TY - JOUR

T1 - A depth-integrated model for weakly dispersive, turbulent, and rotational fluid flows

AU - Kim, Dae Hong

AU - Lynett, Patrick J.

AU - Socolofsky, Scott A.

PY - 2009

Y1 - 2009

N2 - A set of weakly dispersive Boussinesq-type equations, derived to include viscosity and vorticity terms in a physically consistent manner, is presented in conservative form. The model includes the approximate effects of bottom-induced turbulence, in a depth-integrated sense, as a second-order correction. Associated with this turbulence, vertical and horizontal rotational effects are captured. While the turbulence and horizontal vorticity models are simplified, a model with known physical limitations has been derived that includes the quadratic bottom friction term commonly added in an ad hoc manner to the inviscid equations. An interesting result of this derivation is that one should take care when adding such ad hoc models; it is clear from this exercise that (1) it is not necessary to do so - the terms can be included through a consistent derivation from the viscous primitive equations - and (2) one cannot properly add the quadratic bottom friction term without also adding a number of additional terms in the integrated governing equations. To solve these equations numerically, a highly accurate and stable model is developed. The numerical method uses a fourth-order MUSCL-TVD scheme to solve the leading order (shallow water) terms. For the dispersive terms, a cell averaged finite volume method is implemented. To verify the derived equations and the numerical model, four cases of verifications are given. First, solitary wave propagation is examined as a basic, yet fundamental, test of the models ability to predict dispersive and nonlinear wave propagation with minimal numerical error. Vertical velocity distributions of spatially uniform flows are compared with existing theory to investigate the effects of the newly included horizontal vorticity terms. Other test cases include comparisons with experiments that generate strong vorticity by the change of bottom bathymetry as well as by tidal jets through inlet structures. Very reasonable agreements are observed for the four cases, and the results provide some information as to the importance of dispersion and horizontal vorticity.

AB - A set of weakly dispersive Boussinesq-type equations, derived to include viscosity and vorticity terms in a physically consistent manner, is presented in conservative form. The model includes the approximate effects of bottom-induced turbulence, in a depth-integrated sense, as a second-order correction. Associated with this turbulence, vertical and horizontal rotational effects are captured. While the turbulence and horizontal vorticity models are simplified, a model with known physical limitations has been derived that includes the quadratic bottom friction term commonly added in an ad hoc manner to the inviscid equations. An interesting result of this derivation is that one should take care when adding such ad hoc models; it is clear from this exercise that (1) it is not necessary to do so - the terms can be included through a consistent derivation from the viscous primitive equations - and (2) one cannot properly add the quadratic bottom friction term without also adding a number of additional terms in the integrated governing equations. To solve these equations numerically, a highly accurate and stable model is developed. The numerical method uses a fourth-order MUSCL-TVD scheme to solve the leading order (shallow water) terms. For the dispersive terms, a cell averaged finite volume method is implemented. To verify the derived equations and the numerical model, four cases of verifications are given. First, solitary wave propagation is examined as a basic, yet fundamental, test of the models ability to predict dispersive and nonlinear wave propagation with minimal numerical error. Vertical velocity distributions of spatially uniform flows are compared with existing theory to investigate the effects of the newly included horizontal vorticity terms. Other test cases include comparisons with experiments that generate strong vorticity by the change of bottom bathymetry as well as by tidal jets through inlet structures. Very reasonable agreements are observed for the four cases, and the results provide some information as to the importance of dispersion and horizontal vorticity.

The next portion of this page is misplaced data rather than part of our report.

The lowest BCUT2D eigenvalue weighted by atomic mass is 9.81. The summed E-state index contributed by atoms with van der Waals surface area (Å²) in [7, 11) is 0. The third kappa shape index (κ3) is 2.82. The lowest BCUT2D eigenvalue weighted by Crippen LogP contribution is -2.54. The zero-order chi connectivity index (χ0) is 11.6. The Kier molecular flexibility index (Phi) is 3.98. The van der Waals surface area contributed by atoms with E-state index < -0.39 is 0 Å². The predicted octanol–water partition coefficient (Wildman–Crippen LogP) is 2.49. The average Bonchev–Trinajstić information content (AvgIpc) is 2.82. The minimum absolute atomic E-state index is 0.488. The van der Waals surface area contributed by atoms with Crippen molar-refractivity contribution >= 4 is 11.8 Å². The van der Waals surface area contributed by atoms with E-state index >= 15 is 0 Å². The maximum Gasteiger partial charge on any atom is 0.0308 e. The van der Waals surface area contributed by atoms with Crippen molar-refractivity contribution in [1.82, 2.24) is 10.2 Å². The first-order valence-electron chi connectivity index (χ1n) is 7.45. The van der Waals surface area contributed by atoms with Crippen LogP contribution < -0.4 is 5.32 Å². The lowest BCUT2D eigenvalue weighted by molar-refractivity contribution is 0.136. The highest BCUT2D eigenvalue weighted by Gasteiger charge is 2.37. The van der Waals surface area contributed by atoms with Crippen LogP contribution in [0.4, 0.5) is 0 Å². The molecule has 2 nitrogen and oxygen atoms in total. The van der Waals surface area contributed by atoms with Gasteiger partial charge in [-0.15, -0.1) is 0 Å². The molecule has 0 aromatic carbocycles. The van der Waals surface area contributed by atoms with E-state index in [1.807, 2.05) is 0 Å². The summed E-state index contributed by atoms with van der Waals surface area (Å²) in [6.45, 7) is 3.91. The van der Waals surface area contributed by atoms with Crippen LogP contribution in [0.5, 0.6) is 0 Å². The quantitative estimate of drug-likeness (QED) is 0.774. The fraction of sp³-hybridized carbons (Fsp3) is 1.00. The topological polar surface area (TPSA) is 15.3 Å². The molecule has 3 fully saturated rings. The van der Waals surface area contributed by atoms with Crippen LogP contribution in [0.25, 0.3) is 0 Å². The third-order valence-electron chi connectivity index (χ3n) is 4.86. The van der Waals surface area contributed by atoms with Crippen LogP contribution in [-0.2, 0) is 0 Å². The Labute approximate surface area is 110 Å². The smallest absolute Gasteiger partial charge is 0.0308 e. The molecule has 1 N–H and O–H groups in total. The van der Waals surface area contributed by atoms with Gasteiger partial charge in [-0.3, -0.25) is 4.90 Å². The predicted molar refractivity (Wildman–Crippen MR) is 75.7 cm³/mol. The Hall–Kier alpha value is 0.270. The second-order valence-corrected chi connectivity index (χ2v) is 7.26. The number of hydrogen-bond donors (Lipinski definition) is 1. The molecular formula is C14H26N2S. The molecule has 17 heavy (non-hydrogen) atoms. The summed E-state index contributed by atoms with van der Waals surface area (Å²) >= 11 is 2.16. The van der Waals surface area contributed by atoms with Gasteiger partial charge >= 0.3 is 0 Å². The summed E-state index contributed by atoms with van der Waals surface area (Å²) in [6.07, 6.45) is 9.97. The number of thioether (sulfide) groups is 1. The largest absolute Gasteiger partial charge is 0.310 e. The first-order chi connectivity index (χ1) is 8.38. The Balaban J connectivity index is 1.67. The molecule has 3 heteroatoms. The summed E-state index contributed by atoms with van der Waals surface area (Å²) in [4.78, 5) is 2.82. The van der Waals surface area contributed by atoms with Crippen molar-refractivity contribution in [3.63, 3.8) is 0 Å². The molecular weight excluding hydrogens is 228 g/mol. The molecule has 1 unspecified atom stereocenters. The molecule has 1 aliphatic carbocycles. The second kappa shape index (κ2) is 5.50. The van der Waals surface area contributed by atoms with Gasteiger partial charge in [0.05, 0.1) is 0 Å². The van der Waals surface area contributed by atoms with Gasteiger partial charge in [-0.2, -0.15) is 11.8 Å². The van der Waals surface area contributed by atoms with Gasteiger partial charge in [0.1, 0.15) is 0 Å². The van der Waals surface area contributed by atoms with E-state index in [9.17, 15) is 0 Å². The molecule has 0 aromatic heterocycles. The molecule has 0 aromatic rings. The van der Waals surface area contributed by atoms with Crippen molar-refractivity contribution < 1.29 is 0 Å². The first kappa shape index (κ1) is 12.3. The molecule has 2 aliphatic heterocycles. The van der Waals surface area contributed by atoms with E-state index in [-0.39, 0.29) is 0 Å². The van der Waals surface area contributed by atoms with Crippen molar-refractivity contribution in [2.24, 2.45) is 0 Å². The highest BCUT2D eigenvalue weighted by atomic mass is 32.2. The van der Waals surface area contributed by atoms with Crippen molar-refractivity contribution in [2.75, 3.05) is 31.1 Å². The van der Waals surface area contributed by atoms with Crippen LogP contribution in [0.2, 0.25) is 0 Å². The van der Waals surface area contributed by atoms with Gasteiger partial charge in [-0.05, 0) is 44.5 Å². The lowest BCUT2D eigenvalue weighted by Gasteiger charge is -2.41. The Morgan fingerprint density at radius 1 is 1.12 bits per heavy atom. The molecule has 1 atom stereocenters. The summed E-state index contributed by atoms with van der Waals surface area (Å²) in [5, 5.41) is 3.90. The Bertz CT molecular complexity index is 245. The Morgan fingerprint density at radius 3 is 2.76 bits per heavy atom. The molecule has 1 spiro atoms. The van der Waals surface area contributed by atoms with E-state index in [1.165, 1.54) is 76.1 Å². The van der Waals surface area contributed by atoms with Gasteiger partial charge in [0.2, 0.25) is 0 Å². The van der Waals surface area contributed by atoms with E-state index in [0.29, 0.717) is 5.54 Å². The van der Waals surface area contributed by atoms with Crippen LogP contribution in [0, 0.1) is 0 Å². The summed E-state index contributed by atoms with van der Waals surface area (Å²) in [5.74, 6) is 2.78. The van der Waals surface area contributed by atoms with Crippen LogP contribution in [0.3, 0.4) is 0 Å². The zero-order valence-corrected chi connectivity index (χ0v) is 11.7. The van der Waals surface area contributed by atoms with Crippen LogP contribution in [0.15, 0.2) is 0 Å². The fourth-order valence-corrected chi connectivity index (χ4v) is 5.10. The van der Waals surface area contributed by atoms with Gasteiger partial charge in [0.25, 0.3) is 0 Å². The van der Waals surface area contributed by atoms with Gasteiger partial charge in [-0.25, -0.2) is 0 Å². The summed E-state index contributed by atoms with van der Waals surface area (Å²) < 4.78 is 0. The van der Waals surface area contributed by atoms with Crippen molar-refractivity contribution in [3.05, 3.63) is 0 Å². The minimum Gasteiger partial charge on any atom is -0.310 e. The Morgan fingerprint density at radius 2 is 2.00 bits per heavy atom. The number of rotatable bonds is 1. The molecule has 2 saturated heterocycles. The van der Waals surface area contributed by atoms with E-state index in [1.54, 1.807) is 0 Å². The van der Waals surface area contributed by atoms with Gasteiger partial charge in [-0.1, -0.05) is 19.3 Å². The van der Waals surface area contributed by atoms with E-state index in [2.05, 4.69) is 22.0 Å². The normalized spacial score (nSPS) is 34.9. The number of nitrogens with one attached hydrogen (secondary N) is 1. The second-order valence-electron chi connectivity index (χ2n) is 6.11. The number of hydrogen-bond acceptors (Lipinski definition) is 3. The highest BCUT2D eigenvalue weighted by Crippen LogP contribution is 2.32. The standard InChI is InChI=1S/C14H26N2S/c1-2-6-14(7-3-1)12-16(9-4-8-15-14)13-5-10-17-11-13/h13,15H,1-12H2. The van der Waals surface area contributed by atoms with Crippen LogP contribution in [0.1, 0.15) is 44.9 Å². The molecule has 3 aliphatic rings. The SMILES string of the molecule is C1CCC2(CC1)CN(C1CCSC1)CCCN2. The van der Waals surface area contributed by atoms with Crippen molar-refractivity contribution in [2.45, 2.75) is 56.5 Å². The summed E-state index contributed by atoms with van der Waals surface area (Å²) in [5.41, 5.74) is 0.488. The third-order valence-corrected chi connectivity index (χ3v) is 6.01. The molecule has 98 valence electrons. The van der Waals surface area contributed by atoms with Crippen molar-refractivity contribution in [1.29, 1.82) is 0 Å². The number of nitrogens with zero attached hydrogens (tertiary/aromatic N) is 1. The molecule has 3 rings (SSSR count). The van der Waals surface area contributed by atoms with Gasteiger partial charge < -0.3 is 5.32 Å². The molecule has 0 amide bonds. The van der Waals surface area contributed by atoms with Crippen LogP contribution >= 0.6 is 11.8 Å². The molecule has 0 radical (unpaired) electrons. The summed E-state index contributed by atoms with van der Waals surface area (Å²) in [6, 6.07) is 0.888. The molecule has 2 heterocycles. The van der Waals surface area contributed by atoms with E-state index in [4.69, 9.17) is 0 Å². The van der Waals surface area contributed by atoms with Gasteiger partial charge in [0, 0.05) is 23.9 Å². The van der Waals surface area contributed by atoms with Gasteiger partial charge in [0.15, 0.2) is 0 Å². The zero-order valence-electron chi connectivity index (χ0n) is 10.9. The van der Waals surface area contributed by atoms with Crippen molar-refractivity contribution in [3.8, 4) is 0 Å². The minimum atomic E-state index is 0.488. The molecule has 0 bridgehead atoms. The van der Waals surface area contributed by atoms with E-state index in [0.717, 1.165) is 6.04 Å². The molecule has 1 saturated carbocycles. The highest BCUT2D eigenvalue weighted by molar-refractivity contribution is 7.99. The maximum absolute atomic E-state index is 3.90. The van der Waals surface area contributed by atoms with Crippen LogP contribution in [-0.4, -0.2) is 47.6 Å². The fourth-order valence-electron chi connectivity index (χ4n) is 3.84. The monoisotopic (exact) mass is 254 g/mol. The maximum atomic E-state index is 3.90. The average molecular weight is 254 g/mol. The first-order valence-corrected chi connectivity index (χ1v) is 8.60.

KW - Boussinesq equations

KW - Finite volume method

KW - Turbulent flow

KW - Vorticity

UR - http://www.scopus.com/inward/record.url?scp=61449212832&partnerID=8YFLogxK

U2 - 10.1016/j.ocemod.2009.01.005

DO - 10.1016/j.ocemod.2009.01.005

M3 - Article

AN - SCOPUS:61449212832

SN - 1463-5003

VL - 27

SP - 198

EP - 214

JO - Ocean Modelling

JF - Ocean Modelling

IS - 3-4

ER -